Involving the right people is essential to making
the right decisions on priorities, and to creating
action plans that are clear and aligned.
The objective is for everyone in the organization
to understand the strategy and specifically how what
they are doing will contribute to overall delivery.
- Performance management
Too often great plans stay as 'plans'. Typically,
the energy and enthusiasm generated during the planning
process quickly ebbs away, swamped by the weight of
day to day operational issues.
The organization and its people gravitate to fire-fighting
and reactive task scheduling, instead of planning
proactively to deliver the new strategic plan.
To make the strategy 'live' everyone in the organization
needs to be engaged to take action, which means:
the strategic intent, thrusts and action plans
rigorous project management principles to deliver
the change agenda
individual targets and work plans aligned to the
measuring progress, assessing and giving feedback
management is a key factor in getting the whole organization
aligned and mobilized to reach higher and work collaboratively
together to deliver results. Increasingly performance
management is enabled using IT systems.
The characteristics of an effective performance management
must communicate strategy
it must measure performance in real time, and
it must offer an integrated project management capability,
must acknowledge and enable emotional contracting
with all staff, which is so vital for linking individual
commitment and activity to the attainment of organizational
emotional contracting element is commonly overlooked
by organizations, and then they wonder why the people
have 'failed' to do what the organization expected
and asked them to do.
contracting (also referred to as 'the psychological
contract') is the crucial and powerful link between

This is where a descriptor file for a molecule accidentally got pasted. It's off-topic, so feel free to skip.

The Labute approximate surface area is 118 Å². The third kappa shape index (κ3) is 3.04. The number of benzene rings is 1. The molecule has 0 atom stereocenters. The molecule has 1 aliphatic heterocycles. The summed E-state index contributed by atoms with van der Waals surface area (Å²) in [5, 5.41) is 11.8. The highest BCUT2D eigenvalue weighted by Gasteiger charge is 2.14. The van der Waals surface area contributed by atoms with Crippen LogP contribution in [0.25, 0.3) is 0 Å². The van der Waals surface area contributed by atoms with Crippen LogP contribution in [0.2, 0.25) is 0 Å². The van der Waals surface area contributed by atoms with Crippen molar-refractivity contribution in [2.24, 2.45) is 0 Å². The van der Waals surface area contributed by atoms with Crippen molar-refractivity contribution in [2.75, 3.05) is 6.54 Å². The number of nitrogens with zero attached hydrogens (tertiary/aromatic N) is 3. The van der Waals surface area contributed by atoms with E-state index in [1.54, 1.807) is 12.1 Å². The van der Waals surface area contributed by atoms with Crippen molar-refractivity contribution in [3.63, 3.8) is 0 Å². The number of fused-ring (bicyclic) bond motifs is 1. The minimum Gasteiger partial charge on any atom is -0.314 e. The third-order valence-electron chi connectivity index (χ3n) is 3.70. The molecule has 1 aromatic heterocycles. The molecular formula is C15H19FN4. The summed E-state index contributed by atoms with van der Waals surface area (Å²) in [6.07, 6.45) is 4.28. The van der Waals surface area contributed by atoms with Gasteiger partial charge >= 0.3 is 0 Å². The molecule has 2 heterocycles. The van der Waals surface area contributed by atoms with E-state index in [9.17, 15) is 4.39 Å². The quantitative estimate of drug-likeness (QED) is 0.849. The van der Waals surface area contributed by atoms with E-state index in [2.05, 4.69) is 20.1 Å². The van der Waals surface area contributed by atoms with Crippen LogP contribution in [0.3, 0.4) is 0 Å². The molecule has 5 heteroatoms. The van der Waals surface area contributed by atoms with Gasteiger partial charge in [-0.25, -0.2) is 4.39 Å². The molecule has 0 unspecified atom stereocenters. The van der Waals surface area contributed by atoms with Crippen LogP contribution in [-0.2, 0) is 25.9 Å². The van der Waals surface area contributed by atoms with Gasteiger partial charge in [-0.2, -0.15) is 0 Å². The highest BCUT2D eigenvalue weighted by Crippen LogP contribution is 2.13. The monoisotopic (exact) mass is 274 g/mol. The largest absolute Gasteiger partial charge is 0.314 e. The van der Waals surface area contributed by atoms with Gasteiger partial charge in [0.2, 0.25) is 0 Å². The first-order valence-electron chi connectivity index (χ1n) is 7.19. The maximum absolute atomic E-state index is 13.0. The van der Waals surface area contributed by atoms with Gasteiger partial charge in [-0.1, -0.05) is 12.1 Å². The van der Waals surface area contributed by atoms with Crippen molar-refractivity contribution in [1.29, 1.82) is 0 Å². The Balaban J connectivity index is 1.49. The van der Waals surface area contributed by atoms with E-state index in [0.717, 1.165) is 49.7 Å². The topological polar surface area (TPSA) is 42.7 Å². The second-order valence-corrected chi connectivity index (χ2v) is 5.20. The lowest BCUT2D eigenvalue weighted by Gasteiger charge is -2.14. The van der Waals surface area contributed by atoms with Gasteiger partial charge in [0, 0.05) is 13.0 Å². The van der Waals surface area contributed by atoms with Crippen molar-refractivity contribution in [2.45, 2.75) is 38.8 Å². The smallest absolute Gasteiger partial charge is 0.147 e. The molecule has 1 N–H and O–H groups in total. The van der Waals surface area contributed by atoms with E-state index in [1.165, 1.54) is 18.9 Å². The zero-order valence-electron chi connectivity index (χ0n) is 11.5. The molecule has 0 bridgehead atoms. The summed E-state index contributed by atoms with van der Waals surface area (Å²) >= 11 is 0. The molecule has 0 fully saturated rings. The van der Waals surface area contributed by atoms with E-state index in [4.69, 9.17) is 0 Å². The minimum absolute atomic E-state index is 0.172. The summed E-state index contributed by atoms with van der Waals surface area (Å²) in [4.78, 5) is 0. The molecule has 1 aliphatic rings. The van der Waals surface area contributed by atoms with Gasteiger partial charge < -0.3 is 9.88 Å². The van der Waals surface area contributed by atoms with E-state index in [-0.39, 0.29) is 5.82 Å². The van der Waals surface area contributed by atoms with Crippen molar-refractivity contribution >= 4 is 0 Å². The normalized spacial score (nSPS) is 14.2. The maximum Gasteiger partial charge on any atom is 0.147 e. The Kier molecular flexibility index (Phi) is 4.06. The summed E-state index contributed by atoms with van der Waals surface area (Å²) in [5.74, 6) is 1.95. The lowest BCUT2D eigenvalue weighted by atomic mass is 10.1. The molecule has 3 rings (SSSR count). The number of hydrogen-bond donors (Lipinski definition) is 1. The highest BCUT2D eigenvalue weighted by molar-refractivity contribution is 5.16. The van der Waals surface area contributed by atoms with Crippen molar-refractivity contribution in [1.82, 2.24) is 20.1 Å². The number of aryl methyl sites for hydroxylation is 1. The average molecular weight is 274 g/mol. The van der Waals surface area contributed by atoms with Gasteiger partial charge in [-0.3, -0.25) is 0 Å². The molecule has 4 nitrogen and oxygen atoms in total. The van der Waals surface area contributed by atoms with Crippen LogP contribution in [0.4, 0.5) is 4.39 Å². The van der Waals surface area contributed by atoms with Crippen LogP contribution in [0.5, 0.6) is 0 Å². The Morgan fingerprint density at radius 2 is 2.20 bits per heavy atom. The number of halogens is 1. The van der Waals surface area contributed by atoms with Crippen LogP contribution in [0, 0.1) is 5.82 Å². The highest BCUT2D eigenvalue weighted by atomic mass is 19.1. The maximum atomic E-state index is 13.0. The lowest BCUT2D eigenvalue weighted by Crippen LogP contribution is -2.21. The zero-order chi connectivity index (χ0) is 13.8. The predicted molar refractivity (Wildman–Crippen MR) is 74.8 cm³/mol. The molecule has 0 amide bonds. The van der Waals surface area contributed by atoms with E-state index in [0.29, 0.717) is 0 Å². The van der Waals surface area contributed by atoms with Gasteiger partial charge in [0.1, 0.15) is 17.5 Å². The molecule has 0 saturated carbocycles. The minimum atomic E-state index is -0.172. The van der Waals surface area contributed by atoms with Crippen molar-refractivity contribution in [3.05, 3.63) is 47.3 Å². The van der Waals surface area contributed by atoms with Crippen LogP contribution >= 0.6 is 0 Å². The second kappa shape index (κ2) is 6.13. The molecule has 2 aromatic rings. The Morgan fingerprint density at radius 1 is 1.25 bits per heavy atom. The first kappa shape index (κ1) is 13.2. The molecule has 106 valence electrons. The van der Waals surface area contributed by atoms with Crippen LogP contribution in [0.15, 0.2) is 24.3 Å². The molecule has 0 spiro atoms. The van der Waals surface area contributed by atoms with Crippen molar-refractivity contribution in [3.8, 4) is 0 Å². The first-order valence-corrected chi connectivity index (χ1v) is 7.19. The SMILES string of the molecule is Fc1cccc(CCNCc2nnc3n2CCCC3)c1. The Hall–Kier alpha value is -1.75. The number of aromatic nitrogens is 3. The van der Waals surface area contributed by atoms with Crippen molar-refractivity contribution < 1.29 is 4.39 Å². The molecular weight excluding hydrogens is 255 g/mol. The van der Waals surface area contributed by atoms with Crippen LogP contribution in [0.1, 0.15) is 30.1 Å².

the organizational intent, and the motivations, values
and aspirations of the people.
good IT-based performance management system must enable
effective processes and organizational capabilities
to be put in place to create the transparency and
accountability needed to drive performance on a sustained
How effective is your strategy realization?
There are simple ways to judge whether your strategy
realization process is working:
Obviously look for business results and progress on
the delivery of targets and KPI's (Key Performance
You need also to look for signs that your people have
really got the corporate message and have taken it
A well known story illustrates the point:
A group of US Senators were visiting NASA at the time
when funding was under threat. One Senator asked a
man cleaning the floor "So what are you doing
here?" The man answered, "I'm here putting
a man on the Moon!"
How closely do your people identify and associate
their own roles with your organizational purpose?
Do your people really know what your corporate aims
are, and if so do they see and agree with how they
fit into the scheme?
Sadly in many organizations the vast majority of staff
do not understand the corporate aims, let alone see
themselves as an integral part of the effort.
Strategy realization will not happen without the people
being an enthusiastic part of the effort. All to easy
to say; another thing entirely to make happen.
The 'Man on the Moon' statement is a real benchmark
of the process quality for turning any strategy into
action - whether for a team, a department or a corporation.
Every single person must know what they are doing,
why they are doing it, and above all, must be fully
committed to doing what they are doing.
If your methods enable every single person to know
what they are doing, and why, and to
be emotionally committed to it, then the process
of turning strategy into action is probably working.
Ask yourself some of these questions and you will
begin to see how to make your own strategies happen.